Citigroup CEO Sees Profit Little Changed From First Quarterby
Corbat sees trading, investment-banking revenue ‘up slightly’
Bank’s shares declined in late trading following his remarks
Citigroup Inc.’s second-quarter net income probably will be unchanged from the previous three-month period, Chief Executive Officer Michael Corbat said.
Trading and investment-banking revenue for the period should be “up slightly” compared with the first quarter, Corbat, 56, said Thursday at an investor conference in New York.
If second-quarter net income under generally accepted accounting principles remains flat with the prior three months at $3.5 billion, that will be a drop of about 28 percent from the same period in 2015. Trading revenue in last year’s second quarter was about $3.7 billion, compared with about $3.8 billion in the first quarter of 2016. Investment banking revenue was $875 million in the first three months of the year and $1.29 billion in the second quarter of 2015.
Citigroup shares, which closed up 3 cents in regular trading Thursday in New York, dropped 0.8 percent to $46.61 at 6:18 p.m. after Corbat’s remarks.
Wall Street banks have been chopping costs and cutting jobs in debt-trading operations as stricter regulations and persistently low interest rates have strangled revenue. The world’s biggest investment banks generated $70 billion in fixed-income revenue last year, half the 2009 peak, according to Coalition Development Ltd.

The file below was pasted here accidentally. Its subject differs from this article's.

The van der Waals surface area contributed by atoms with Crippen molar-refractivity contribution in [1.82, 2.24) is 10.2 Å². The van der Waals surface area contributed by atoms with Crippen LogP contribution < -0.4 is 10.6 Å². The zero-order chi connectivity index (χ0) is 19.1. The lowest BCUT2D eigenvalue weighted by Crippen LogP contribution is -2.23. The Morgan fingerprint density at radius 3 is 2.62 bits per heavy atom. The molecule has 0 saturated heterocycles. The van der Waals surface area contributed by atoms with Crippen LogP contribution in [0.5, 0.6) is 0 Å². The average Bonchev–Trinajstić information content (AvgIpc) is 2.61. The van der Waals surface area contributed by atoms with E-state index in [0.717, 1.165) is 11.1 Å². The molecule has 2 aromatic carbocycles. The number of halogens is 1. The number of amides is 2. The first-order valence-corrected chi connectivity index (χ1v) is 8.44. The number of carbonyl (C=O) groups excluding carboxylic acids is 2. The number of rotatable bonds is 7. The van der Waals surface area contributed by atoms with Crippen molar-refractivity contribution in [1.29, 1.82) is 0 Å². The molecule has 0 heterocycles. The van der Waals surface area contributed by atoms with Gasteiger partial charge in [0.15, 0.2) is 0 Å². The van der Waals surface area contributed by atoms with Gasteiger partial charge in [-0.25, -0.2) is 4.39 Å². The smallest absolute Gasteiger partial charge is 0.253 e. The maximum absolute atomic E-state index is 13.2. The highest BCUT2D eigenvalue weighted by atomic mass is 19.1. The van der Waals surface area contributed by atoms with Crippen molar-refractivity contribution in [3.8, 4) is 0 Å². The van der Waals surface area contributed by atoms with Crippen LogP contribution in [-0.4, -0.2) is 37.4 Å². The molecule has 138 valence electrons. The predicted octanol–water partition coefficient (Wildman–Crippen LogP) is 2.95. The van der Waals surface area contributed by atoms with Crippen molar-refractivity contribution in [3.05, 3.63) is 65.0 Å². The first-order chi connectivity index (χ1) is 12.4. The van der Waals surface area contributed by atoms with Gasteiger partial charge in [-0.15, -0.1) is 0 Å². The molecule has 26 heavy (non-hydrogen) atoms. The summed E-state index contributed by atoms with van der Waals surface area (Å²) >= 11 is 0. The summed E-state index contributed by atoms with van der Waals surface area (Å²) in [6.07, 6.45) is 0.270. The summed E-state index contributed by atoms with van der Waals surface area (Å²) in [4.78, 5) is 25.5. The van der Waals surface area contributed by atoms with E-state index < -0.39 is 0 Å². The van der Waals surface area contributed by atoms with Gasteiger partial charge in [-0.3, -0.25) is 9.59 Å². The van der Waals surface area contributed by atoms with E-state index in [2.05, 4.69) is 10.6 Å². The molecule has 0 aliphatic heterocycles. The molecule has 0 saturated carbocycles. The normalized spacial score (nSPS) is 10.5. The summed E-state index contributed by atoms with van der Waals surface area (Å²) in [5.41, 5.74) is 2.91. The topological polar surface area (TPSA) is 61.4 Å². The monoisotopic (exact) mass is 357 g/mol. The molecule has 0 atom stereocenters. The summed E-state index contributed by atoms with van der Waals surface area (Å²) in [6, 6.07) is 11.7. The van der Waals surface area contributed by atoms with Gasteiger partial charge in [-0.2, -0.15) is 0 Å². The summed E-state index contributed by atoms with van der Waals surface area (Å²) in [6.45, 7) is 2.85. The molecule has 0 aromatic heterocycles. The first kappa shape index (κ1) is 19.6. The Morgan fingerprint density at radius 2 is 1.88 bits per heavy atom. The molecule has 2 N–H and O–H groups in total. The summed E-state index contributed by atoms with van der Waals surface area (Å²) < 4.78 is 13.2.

Bank of America Corp.’s second-quarter trading revenue is on track to rise by “mid-single digits” from a year earlier, Chief Executive Officer Brian Moynihan said Thursday at the same conference, following optimistic comments a day earlier from JPMorgan Chase & Co.
“We feel good about it,” said Moynihan, 56. Trading in April and May was “consistent with what you’re hearing out there. We feel that for the quarter, we might be mid-single digits up over the last year.”
JPMorgan’s Daniel Pinto, who runs that firm’s investment bank, said Wednesday that trading revenue is poised to increase by a “mid-teens" percentage in the second quarter from a year earlier. A rebound in businesses including rates trading and some emerging markets are driving the improvement, he said.